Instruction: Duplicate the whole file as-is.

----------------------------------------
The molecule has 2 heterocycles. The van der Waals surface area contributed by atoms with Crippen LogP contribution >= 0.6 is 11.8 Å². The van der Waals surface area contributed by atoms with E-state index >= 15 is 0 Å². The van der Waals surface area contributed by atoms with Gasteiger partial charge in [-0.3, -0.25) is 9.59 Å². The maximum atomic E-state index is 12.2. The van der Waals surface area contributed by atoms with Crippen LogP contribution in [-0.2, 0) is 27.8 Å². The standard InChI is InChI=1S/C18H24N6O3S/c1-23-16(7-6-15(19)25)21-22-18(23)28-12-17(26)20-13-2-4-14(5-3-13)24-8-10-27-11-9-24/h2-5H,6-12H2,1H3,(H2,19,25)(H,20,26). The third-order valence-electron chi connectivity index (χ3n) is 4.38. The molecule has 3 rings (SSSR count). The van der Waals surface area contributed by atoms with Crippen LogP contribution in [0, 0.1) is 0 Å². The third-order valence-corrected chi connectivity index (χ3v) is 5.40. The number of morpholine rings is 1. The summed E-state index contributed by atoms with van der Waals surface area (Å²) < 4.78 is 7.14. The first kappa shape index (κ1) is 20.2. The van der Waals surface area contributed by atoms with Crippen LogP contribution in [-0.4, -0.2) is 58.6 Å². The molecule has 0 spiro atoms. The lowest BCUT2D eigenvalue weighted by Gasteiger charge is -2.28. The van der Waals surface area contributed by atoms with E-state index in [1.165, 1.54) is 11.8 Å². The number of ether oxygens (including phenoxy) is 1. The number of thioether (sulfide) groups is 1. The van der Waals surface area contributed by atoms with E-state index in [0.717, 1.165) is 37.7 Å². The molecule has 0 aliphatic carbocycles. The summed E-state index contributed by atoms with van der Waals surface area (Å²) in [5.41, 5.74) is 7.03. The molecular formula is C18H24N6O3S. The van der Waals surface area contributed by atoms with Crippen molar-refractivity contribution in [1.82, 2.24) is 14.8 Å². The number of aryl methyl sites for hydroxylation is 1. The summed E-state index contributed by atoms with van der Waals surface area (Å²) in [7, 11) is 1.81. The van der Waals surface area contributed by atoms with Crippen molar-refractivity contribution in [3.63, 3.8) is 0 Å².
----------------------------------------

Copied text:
The molecule has 2 heterocycles. The van der Waals surface area contributed by atoms with Crippen LogP contribution >= 0.6 is 11.8 Å². The van der Waals surface area contributed by atoms with E-state index >= 15 is 0 Å². The van der Waals surface area contributed by atoms with Gasteiger partial charge in [-0.3, -0.25) is 9.59 Å². The maximum atomic E-state index is 12.2. The van der Waals surface area contributed by atoms with Crippen LogP contribution in [-0.2, 0) is 27.8 Å². The standard InChI is InChI=1S/C18H24N6O3S/c1-23-16(7-6-15(19)25)21-22-18(23)28-12-17(26)20-13-2-4-14(5-3-13)24-8-10-27-11-9-24/h2-5H,6-12H2,1H3,(H2,19,25)(H,20,26). The third-order valence-electron chi connectivity index (χ3n) is 4.38. The molecule has 3 rings (SSSR count). The van der Waals surface area contributed by atoms with Crippen LogP contribution in [0, 0.1) is 0 Å². The third-order valence-corrected chi connectivity index (χ3v) is 5.40. The number of morpholine rings is 1. The summed E-state index contributed by atoms with van der Waals surface area (Å²) < 4.78 is 7.14. The first kappa shape index (κ1) is 20.2. The van der Waals surface area contributed by atoms with Crippen LogP contribution in [-0.4, -0.2) is 58.6 Å². The molecule has 0 spiro atoms. The lowest BCUT2D eigenvalue weighted by Gasteiger charge is -2.28. The van der Waals surface area contributed by atoms with E-state index in [1.165, 1.54) is 11.8 Å². The number of ether oxygens (including phenoxy) is 1. The number of thioether (sulfide) groups is 1. The van der Waals surface area contributed by atoms with E-state index in [0.717, 1.165) is 37.7 Å². The molecule has 0 aliphatic carbocycles. The summed E-state index contributed by atoms with van der Waals surface area (Å²) in [5.41, 5.74) is 7.03. The molecular formula is C18H24N6O3S. The van der Waals surface area contributed by atoms with Crippen molar-refractivity contribution in [1.82, 2.24) is 14.8 Å². The number of aryl methyl sites for hydroxylation is 1. The summed E-state index contributed by atoms with van der Waals surface area (Å²) in [7, 11) is 1.81. The van der Waals surface area contributed by atoms with Crippen molar-refractivity contribution in [3.63, 3.8) is 0 Å².